Example using RCTS to estimate population effectiveness
Interventions to minimise antibiotic prescriptions for acute respiratory infections in primary care.
Meta-analyses of pragmatic trials show that 4 interventions reduce antibiotic prescribing and/or consumption for acute respiratory infections in primary care:
Shared decision making
We calculated the population impact of each intervention using a 3-step process:
First, we extracted the meta-analytic estimates of the trial effectiveness of the interventions (two extractors). Where these were not presented in the original meta-analysis, we undertook new analyses in RevMan 5.3  to obtain relative risks (with random effects models) and confidence intervals.
Second, we calculated the rate of uptake. From each systematic review we identified pragmatic RCTs that reported the number of clinicians invited to particpate, and those who did participate. We calculated the uptake by dividing the number of GPs who participated by those invited. Where this was reported for both GP practices, and GPs within participating practices, we calculated uptake by multiplying the two proportions. We excluded RCTs from this analysis that did not have a population based recruitment (e.g. only invited academic GPs attached to a University department). Where there was more than one RCT for estimating the uptake, we estimated the mean uptake rate and confidence intervals using a logistic regression model with random intercepts, using PROC NLMIXED in SAS software, version 9.4 . Where there was only one RCT, we calculated confidence intervals for a single proportion using the binomial distribution.
Finally, we calculated population impact of the intervention by multiplying the trial effectiveness by the uptake.
Table 1 summarises the 4 included systematic reviews that provided estimates of trial effectiveness and the 6 pragmatic RCTS (1 for delayed prescribing , 1 for procalcitonin , 1 for C-reactive protein [CRP] , and 3 for shared decision making [19,20,21]) that provided estimates of uptake. All reviews were on patients with acute respiratory infections, and the RCTs were conducted across several countries including Denmark, Germany and Canada. The RCTs were all primarily of pragmatic type, with high applicability to the actual clinical settings the intervention was intended to be used, and a very good match between the trial usual care arm and the intended primary care population .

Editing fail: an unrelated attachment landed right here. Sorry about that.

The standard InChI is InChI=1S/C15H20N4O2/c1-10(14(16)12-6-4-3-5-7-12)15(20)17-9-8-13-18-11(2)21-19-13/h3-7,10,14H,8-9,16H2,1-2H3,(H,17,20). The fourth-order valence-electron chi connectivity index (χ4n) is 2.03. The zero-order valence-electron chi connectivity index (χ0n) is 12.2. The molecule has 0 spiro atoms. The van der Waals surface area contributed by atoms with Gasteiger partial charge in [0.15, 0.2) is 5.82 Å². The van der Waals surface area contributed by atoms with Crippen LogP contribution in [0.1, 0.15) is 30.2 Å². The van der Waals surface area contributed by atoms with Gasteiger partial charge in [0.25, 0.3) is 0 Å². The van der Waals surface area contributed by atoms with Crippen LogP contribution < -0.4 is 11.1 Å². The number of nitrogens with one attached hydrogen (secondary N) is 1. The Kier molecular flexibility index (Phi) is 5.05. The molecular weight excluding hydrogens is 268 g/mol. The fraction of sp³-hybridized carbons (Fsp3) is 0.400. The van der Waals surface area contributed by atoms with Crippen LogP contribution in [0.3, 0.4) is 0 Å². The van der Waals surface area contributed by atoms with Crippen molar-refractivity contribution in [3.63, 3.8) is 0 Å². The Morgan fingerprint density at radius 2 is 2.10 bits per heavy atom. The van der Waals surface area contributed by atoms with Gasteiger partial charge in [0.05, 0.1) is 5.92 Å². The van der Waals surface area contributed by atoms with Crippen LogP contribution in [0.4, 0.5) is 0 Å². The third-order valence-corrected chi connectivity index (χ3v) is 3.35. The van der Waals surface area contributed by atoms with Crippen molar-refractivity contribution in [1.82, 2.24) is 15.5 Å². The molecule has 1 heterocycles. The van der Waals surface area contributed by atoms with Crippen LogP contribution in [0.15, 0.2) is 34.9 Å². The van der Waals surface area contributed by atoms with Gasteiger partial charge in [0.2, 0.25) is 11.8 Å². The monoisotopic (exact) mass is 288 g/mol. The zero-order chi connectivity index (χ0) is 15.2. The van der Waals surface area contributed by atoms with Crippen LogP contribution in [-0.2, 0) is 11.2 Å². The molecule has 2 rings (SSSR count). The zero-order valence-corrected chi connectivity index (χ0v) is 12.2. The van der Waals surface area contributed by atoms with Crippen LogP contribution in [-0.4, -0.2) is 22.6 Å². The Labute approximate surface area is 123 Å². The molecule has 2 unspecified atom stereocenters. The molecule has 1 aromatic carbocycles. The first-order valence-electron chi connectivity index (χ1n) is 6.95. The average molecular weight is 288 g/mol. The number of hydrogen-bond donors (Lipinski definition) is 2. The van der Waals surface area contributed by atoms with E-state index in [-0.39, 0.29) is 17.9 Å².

Delayed prescribing had the highest trial effectiveness (relative risk reduction [RRR] of 64% in antibiotic consumption) and CRP the lowest (RRR 22% in antibiotics prescribed) (Table 2). New meta-analytic estimates were calculated for procalcitonin (RRR 61%) and delayed prescribing (RRR 64%). There was substantial heterogeneity between studies for both of these interventions (RRR range 42–74% for procalcitonin and 42–79% for delayed prescribing).
In contrast, CRP had the highest uptake rate (28%) and shared decision making the lowest (10%) (Table 2), meaning that between 72 and 90% of clinicians invited to participate did not wish to use these interventions. (We pooled data from 3 RCTS to estimate population uptake for shared decision making, and used data from 1 RCT to estimate uptake for the other 3 interventions).
Delayed prescribing had the highest population impact at 12% and shared decision making the lowest (4%) (Table 2, Fig. 1). For delayed prescribing, this means that if implemented, in 12% of clinical encounters where a person with an acute respiratory infection would otherwise have been prescribed antibiotics, the doctor would use (uptake) the intervention and the patient would not consume antibiotics (Table 2, Fig. 1), in 7% the doctor would use the intervention but the patient would still consume antibiotics, and in 81% the doctor would not use the intervention and the patient would consume antibiotics.
The most notable finding is that the greatest constraint to population impact is the poor uptake of interventions by clinicians rather than the effectiveness of the interventions themselves. Between 72 and 91% of the population would still be prescribed or consume antibiotics because effective interventions have not been taken up, Fig. 1. Of the four potential interventions shown to decrease antibiotic prescribing in RCTs, delayed prescribing is the intervention with the highest population impact, and could prove the best choice for implementation.
Challenges to this method
Better reporting of trial recruitment is needed
The poor reporting of both the uptake by clinicians, and of the methods of recruitment, limit our ability to estimate overall impact and hence inform health policy. In the antibiotic prescribing example, only some trials reported the number of general practices randomised out of those approached, and only a few reported on the number of clinicians who then participated out of the total eligible within each practice. No trials reported on the number of patients randomised out of the total number of eligible patients seen by each of the participating GPs.